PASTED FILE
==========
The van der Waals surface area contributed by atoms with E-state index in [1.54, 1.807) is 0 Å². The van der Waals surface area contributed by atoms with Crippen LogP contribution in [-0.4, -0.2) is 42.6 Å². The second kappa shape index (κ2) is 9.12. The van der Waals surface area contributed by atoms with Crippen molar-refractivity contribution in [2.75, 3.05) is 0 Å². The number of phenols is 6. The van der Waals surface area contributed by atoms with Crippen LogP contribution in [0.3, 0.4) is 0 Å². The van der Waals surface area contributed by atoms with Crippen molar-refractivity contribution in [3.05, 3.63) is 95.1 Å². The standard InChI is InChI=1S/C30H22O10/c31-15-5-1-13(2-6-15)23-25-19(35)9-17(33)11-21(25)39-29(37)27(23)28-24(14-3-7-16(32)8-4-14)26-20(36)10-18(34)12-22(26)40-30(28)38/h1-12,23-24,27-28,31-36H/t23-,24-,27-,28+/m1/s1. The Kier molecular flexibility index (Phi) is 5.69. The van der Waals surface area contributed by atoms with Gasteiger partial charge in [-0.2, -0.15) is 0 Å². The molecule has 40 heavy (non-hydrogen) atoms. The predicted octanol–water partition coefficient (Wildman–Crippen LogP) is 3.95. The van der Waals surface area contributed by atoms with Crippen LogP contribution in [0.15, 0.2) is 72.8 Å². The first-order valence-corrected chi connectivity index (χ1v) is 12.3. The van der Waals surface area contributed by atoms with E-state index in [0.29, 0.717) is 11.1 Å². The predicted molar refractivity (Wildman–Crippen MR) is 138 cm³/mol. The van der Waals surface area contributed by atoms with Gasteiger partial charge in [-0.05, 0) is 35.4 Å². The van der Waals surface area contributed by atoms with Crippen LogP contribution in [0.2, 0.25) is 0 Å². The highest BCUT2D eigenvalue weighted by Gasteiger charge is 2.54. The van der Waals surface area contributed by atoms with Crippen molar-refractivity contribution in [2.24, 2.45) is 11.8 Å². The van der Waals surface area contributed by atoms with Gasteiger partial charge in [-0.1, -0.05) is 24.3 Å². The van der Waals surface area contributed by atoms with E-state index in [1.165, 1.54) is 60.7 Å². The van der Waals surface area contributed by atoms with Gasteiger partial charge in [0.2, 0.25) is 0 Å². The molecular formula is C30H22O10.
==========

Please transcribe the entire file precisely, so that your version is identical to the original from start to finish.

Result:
The van der Waals surface area contributed by atoms with E-state index in [1.54, 1.807) is 0 Å². The van der Waals surface area contributed by atoms with Crippen LogP contribution in [-0.4, -0.2) is 42.6 Å². The second kappa shape index (κ2) is 9.12. The van der Waals surface area contributed by atoms with Crippen molar-refractivity contribution in [2.75, 3.05) is 0 Å². The number of phenols is 6. The van der Waals surface area contributed by atoms with Crippen LogP contribution in [0.3, 0.4) is 0 Å². The van der Waals surface area contributed by atoms with Crippen molar-refractivity contribution in [3.05, 3.63) is 95.1 Å². The standard InChI is InChI=1S/C30H22O10/c31-15-5-1-13(2-6-15)23-25-19(35)9-17(33)11-21(25)39-29(37)27(23)28-24(14-3-7-16(32)8-4-14)26-20(36)10-18(34)12-22(26)40-30(28)38/h1-12,23-24,27-28,31-36H/t23-,24-,27-,28+/m1/s1. The Kier molecular flexibility index (Phi) is 5.69. The van der Waals surface area contributed by atoms with Gasteiger partial charge in [-0.2, -0.15) is 0 Å². The molecule has 40 heavy (non-hydrogen) atoms. The predicted octanol–water partition coefficient (Wildman–Crippen LogP) is 3.95. The van der Waals surface area contributed by atoms with Crippen LogP contribution in [0.15, 0.2) is 72.8 Å². The first-order valence-corrected chi connectivity index (χ1v) is 12.3. The van der Waals surface area contributed by atoms with E-state index in [0.29, 0.717) is 11.1 Å². The predicted molar refractivity (Wildman–Crippen MR) is 138 cm³/mol. The van der Waals surface area contributed by atoms with Gasteiger partial charge in [-0.05, 0) is 35.4 Å². The van der Waals surface area contributed by atoms with Crippen LogP contribution in [0.2, 0.25) is 0 Å². The highest BCUT2D eigenvalue weighted by Gasteiger charge is 2.54. The van der Waals surface area contributed by atoms with Crippen molar-refractivity contribution in [2.24, 2.45) is 11.8 Å². The van der Waals surface area contributed by atoms with Gasteiger partial charge in [-0.1, -0.05) is 24.3 Å². The van der Waals surface area contributed by atoms with E-state index in [1.165, 1.54) is 60.7 Å². The van der Waals surface area contributed by atoms with Gasteiger partial charge in [0.2, 0.25) is 0 Å². The molecular formula is C30H22O10.